QUOTE: “I’m sometimes asked, what’s the weirdest thing I’ve ever investigated. Well, answering that question is no easy task, as there have been quite a few of them! But, without doubt, one of the strangest is that of the saga of the Goat-Man of Lake Worth, Texas – which is situated only a short drive from where I live. In the very early hours of one particularly fateful morning in the hot and sticky summer of 1969, six petrified residents of the Texas city of Fort Worth raced for the safety of their local police-station, and related a controversial and amazing story.
“John Reichart, his wife, and two other couples were parked at Lake Worth – and, yes, it was indeed at the stroke of midnight – when a truly vile and monstrous-looking creature came storming out of the thick branches of a large, nearby tree. Reportedly covered in a coat that seemed to be comprised of both scales and fur, it slammed with a crashing bang onto the hood of the Reichart’s car and even tried to grab hold of the not-surprisingly-terrified Mrs. Reichart, before racing off into the pitch-black night and the camouflage of the dense, surrounding trees. The solitary evidence of its dark and foreboding presence was a deep, foot-and-a-half-long scratch along the side of the Reichart’s vehicle.” (END OF QUOTE)
The report – and further ones – provoked a great deal of interest and intrigue for the local police, the media, and the public. The legend of Lake Worth’s Goat-Man had begun. Today, some researchers believe that the Goat-Man was actually a Bigfoot. Others suggest some sort of supernatural entity. And, of course, there is the theory that someone was running around in an “ape-suit,” determined to have a laugh at the expense of as many people as possible.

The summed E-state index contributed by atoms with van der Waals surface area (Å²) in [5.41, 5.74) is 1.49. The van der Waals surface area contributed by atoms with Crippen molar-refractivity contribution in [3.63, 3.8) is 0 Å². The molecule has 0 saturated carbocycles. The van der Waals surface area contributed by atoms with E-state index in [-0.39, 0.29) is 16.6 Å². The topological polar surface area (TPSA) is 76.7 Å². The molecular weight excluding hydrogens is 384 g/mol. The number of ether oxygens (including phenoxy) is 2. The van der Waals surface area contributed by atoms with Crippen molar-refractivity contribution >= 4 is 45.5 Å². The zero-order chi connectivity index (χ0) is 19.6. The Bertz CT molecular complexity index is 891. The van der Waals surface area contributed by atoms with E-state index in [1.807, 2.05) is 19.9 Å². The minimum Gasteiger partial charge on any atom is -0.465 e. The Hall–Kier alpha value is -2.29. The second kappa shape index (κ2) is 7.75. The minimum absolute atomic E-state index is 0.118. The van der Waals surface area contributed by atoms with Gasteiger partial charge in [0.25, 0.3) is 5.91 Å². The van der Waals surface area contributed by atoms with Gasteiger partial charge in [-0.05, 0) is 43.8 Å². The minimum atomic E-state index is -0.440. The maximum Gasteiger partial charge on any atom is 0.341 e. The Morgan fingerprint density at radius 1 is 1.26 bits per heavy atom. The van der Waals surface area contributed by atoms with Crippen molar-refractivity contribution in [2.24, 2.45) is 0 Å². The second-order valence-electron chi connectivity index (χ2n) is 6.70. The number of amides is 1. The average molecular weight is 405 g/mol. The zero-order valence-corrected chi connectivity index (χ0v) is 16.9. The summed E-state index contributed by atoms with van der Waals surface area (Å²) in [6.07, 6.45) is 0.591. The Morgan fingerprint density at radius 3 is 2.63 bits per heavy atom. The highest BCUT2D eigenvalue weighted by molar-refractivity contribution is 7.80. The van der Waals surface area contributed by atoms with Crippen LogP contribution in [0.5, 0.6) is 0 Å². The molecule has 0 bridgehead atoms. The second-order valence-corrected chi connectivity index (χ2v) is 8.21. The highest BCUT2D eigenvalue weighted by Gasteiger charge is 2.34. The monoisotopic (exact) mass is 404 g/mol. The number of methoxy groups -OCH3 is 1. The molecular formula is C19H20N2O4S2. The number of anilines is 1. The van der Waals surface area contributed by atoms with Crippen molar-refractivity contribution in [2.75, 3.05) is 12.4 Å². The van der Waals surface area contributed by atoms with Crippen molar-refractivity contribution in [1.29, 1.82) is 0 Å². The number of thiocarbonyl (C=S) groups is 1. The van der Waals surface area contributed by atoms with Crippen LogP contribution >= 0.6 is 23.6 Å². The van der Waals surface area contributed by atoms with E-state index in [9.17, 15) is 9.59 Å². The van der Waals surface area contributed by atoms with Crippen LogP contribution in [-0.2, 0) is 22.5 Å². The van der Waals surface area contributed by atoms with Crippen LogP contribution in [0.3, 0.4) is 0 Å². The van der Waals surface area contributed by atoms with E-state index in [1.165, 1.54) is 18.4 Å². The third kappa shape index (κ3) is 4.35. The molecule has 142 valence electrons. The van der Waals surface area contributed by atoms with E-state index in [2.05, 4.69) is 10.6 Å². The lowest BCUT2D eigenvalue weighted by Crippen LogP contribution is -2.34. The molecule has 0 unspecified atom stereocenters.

If the latter scenario is the correct one, is it possible that the hoaxer was – or the hoaxers were – inspired by 1968’s Night Fright? There can be no denying there are similarities: (A) In both the movie and at Lake Worth, teenagers and twenty-somethings in “Lovers Lane” locations were among the primary targets; (B) the movie was filmed just outside Dallas, and Lake Worth is slightly more than fifty miles from the city; (C) like the monster in the movie, the Goat-Man was a definitive chimera: it had scales and fur,it was described as “fishy,” and it was seen as part-human and part-goat; (D) the local police – in both the movie and in reality – were determined to solve the mystery; (E) the Goat-Man’s domain was a specific lake and surrounding woods – just like the hunting-grounds of the monster in Night Fright; and (F) let’s not forget that the Goat-Man saga began just a year after Night Fright was shown in the Dallas area.
There is no evidence that the Reicharts were responsible for any kind of hoaxing. In fact, I am sure they were not in any way involved at all. But, someone may have been hoaxing them. If not a literal monster, I think there is a good chance that at least a significant portion of the Goat-Man saga might have been born out of a bunch of kids watching Night Fright and, in the wake of its release, having a bit of fun.